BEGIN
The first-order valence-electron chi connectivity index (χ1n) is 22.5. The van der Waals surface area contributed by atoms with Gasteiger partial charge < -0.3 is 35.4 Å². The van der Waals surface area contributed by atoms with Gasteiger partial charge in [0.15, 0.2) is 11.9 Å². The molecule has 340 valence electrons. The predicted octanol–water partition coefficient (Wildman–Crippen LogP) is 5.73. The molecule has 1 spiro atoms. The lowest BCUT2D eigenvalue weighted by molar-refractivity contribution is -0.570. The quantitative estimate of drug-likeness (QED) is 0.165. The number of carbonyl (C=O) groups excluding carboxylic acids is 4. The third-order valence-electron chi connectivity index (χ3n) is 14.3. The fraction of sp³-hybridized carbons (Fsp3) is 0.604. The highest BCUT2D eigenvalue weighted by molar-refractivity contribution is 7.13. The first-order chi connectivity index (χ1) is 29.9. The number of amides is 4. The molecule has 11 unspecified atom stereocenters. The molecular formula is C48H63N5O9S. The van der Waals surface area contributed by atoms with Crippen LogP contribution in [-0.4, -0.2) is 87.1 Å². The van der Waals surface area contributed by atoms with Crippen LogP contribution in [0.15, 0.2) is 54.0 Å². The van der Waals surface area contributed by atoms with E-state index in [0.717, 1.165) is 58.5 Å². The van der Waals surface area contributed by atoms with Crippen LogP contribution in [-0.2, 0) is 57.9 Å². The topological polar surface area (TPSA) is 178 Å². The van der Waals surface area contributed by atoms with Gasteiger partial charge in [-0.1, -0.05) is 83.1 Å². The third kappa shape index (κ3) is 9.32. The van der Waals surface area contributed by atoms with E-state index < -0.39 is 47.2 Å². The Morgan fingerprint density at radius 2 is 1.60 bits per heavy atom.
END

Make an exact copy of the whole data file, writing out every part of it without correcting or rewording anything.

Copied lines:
The first-order valence-electron chi connectivity index (χ1n) is 22.5. The van der Waals surface area contributed by atoms with Gasteiger partial charge < -0.3 is 35.4 Å². The van der Waals surface area contributed by atoms with Gasteiger partial charge in [0.15, 0.2) is 11.9 Å². The molecule has 340 valence electrons. The predicted octanol–water partition coefficient (Wildman–Crippen LogP) is 5.73. The molecule has 1 spiro atoms. The lowest BCUT2D eigenvalue weighted by molar-refractivity contribution is -0.570. The quantitative estimate of drug-likeness (QED) is 0.165. The number of carbonyl (C=O) groups excluding carboxylic acids is 4. The third-order valence-electron chi connectivity index (χ3n) is 14.3. The fraction of sp³-hybridized carbons (Fsp3) is 0.604. The highest BCUT2D eigenvalue weighted by molar-refractivity contribution is 7.13. The first-order chi connectivity index (χ1) is 29.9. The number of amides is 4. The molecule has 11 unspecified atom stereocenters. The molecular formula is C48H63N5O9S. The van der Waals surface area contributed by atoms with Crippen LogP contribution in [-0.4, -0.2) is 87.1 Å². The van der Waals surface area contributed by atoms with Crippen LogP contribution in [0.15, 0.2) is 54.0 Å². The van der Waals surface area contributed by atoms with E-state index in [0.717, 1.165) is 58.5 Å². The van der Waals surface area contributed by atoms with Crippen LogP contribution in [-0.2, 0) is 57.9 Å². The topological polar surface area (TPSA) is 178 Å². The van der Waals surface area contributed by atoms with Gasteiger partial charge in [-0.1, -0.05) is 83.1 Å². The third kappa shape index (κ3) is 9.32. The van der Waals surface area contributed by atoms with E-state index < -0.39 is 47.2 Å². The Morgan fingerprint density at radius 2 is 1.60 bits per heavy atom.